After a person dies, someone in the family usually writes a biography or obituary about the person. This task sometimes falls to a friend or the funeral director may also help with the writing process.
You may then submit the biography or obituary to the newspaper through the funeral home. Most newspapers charge families a per-word rate to print the article. You may also write the obituary for the funeral program on the funeral home’s website.
Check out our tips for writing a biography for a funeral. We will also give you short biography examples to help you with your task of telling your loved one’s life story.
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Steps for Writing a Biography for a Funeral
Think of a biography (or obituary) as a news article informing the general public about a death that occurred. Even though you may feel emotional when writing an obituary, this is not typically the outlet for writing about your feelings.
Even though the biography is an informative article, it is up to you to include the details. You can include pretty much whatever you want, but it’s a good idea to get the family’s general consensus regarding what you will write about in the biography.
The number and types of details may vary, depending on the person and where the biography or obituary will be used. A biography (or obituary) read at a funeral may include more details than one printed in the newspaper or funeral program.
Step 1: Start with the general facts
You want to identify the deceased first. Use the full name (with the maiden name in parentheses) and the age of the person. If the deceased had an often-used nickname, consider putting it in quotes.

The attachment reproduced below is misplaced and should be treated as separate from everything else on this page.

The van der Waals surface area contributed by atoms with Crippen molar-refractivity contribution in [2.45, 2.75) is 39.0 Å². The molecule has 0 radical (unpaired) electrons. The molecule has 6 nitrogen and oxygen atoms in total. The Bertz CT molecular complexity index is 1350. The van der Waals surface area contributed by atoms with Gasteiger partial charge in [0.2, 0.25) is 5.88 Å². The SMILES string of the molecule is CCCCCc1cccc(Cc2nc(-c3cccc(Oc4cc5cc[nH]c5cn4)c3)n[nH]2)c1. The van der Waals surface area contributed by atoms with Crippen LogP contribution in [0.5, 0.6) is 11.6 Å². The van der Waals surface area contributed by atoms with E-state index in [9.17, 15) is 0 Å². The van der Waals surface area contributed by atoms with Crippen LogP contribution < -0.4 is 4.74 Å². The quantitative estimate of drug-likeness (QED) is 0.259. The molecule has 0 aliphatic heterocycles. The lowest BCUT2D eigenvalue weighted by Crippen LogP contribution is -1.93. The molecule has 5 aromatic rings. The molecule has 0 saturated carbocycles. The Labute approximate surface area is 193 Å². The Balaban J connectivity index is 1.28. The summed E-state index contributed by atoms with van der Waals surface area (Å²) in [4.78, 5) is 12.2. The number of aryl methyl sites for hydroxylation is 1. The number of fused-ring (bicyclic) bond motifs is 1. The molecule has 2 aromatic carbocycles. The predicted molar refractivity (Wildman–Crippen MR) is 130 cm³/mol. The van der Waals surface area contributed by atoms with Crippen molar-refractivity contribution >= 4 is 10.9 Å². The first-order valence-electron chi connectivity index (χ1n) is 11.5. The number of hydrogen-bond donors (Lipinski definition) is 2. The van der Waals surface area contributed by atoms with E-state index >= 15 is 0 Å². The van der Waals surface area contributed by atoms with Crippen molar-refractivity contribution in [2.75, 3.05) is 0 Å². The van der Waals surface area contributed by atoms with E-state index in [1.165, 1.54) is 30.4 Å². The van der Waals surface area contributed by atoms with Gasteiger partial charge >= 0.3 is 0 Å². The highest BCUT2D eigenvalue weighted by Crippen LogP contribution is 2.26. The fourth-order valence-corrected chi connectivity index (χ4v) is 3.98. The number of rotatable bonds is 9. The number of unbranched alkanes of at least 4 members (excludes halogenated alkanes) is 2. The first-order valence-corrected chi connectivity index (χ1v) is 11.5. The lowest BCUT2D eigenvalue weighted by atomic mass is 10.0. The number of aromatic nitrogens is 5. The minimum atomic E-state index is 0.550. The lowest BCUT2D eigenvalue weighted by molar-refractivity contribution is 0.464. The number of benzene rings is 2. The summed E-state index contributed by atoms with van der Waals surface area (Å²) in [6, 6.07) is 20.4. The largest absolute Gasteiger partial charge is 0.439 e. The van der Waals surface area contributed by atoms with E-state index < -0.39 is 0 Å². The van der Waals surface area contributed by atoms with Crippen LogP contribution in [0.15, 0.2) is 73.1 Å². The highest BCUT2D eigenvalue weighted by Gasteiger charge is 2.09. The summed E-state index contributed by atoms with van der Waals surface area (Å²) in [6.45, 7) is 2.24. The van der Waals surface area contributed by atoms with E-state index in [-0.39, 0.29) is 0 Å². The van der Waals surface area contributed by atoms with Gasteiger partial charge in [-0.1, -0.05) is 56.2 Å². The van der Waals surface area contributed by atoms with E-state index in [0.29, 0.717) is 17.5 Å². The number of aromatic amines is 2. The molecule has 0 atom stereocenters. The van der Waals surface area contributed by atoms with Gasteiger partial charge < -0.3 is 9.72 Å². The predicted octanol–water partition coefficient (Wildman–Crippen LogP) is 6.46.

The more identification factors you use makes it less likely that your loved one gets mistaken for someone else. This is especially important if your loved one had a common name.
Step 2: Consider including the essential dates in the obituary
Some families choose to include the birth date and death date of the deceased in the obituary. You can present this information in a variety of ways.
Others avoid giving this detailed information in hopes of limiting the likelihood of fraudulent activity. You may provide partial information, such as “She was born to Bob and Mary Smith in October 1982.”
Step 3: Consider including the cause of death
The family must decide whether or not to include the cause of death. Most people who read the biography will wonder, “What happened?” This question may seem nosy to you, but it is only human nature to be curious about such matters.
Some families choose to leave this information out of the biography, which is their prerogative. Others may view it as a piece of information that may be helpful to future generations. Some may give partial information, such as “Mary Frankie Jones, 65, passed away after a long illness.”
Step 4: Include information about the early life of the deceased
Most people choose to include the names of the parents of the deceased as well as the city of birth. Again, only include specific information if you feel comfortable; some unscrupulous individuals use this biographical information for nefarious purposes.
You may consider including where the deceased graduated high school and/or college. Include any brief military service during this section of the biography as well.
Step 5: Include other family information
Often, you list a deceased person’s marriages in the article chronologically and list children at the end of the article as “survivors to the deceased.”
For some, it’s easy to write about the deceased’s spouse but makes a difficult task for others. Again, there are no “rules” on who to include, so you and your family must make those determinations.
People agonize over whether to include estranged family members. You may also wonder whether to label stepchildren differently than biological children. Ex-spouses and long-term partners that never marry may pause you as you write the obituary.
Each situation is different, so most etiquette guides recommend that people do their best to keep their relationships with their living family members intact by not limiting the list of survivors in the obituary.